Jumping at the chance to manage such a major team, success was soon to follow. Under Benitez, Valencia began playing a style of football that saw them rise above the rest to win their first league title in 31 years. For those of you who don’t remember, this was at a time when the Spanish league was considered the best in the world, containing the ‘Galacticos’ of Madrid, the great Barcelona, ‘superdepor’ Deportivo (a major force back then), the rich Sevilla and Atletico Madrid. He continued to win trophies for Valencia before being offered a new challenge at the historically rich Liverpool. Benitez was awarded the Golden Club Crest for the work he did for Valencia by the club President in 2011. Following his time in Spain, he became the first ever Spanish manager for LFC. Going on to take Liverpool to the top of Europe’s elite and to their highest ever Premier League finish was just part of the story that saw Benitez gain love at Anfield.

Married with children, Benitez has dedicated his life to football and his family. His emotions have caused people to love him, yet have also at times cost him dearly. Perhaps his most notable outburst of emotion was to his chairman at a time when he had just won the Club World Championship with Inter Milan. Immediately after winning the final Benitez was visible unhappy and publicly voiced his disapproval of lack of funds and the way the club was being run to, essentially, his boss. Needless to say, Benitez left Inter by mutual consent shortly afterward. Other outbursts include his rant about Sir Alex Ferguson and the power that he had over referees and other aspects of the game, a move that afterwards saw Liverpool slump in form.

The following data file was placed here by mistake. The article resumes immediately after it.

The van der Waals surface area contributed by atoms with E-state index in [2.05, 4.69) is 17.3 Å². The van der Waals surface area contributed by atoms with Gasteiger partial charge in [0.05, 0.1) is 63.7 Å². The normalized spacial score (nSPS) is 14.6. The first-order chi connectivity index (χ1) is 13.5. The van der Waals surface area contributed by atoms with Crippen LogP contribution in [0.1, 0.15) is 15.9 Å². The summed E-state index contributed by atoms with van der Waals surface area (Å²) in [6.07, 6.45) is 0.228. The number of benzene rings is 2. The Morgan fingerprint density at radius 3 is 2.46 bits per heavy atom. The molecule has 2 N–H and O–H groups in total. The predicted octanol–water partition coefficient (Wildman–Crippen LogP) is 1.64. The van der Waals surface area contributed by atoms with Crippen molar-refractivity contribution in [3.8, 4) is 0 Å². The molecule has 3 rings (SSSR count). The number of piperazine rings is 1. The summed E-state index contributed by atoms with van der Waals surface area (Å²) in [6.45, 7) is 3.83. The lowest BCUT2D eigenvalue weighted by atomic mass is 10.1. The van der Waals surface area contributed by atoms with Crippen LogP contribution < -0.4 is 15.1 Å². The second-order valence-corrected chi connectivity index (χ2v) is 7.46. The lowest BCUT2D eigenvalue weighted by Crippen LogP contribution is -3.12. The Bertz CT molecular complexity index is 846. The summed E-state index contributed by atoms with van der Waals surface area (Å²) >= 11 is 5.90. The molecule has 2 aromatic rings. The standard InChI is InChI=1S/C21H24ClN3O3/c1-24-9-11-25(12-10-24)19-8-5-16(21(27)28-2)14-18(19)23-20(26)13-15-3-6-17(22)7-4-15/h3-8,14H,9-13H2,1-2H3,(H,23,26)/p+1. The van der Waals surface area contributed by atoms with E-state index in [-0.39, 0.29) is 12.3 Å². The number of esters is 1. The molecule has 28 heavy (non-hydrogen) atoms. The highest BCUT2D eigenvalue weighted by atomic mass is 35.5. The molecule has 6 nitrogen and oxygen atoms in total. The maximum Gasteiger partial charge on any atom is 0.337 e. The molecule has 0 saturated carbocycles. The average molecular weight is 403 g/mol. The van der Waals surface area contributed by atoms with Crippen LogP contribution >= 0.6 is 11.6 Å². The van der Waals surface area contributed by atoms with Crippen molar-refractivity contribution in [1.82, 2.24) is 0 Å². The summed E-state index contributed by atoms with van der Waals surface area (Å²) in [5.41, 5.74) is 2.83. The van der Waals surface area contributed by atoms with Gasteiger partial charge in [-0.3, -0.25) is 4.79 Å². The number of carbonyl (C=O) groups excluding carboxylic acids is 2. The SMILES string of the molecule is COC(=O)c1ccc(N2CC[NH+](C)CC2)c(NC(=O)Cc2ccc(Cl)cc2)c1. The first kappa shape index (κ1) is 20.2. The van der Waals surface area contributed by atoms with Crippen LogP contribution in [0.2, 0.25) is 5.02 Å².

With Brendan Rodgers now at the helm at LFC, Benitez came close to the job vacancy himself. With owners who could offer him stability rather than the turbulence he received before I feel that he could have thrived. Despite some poor signings such as Robbie Keane and Aquilani he also brought world class players to the club: Reina, Alonso, Torres, Mascherano, Johnson to name a few. One of the best performances I have seen LFC play is when the mighty Real Madrid, captained by the World Player of the Year Fabio Cannavaro, got hammered 4-0 with Torres and co giving them the run-around. Benitez’ philosophy and style of football was admirable and his tactical genius got the better of many world-class managers – Ferguson, Mourinho and Wenger.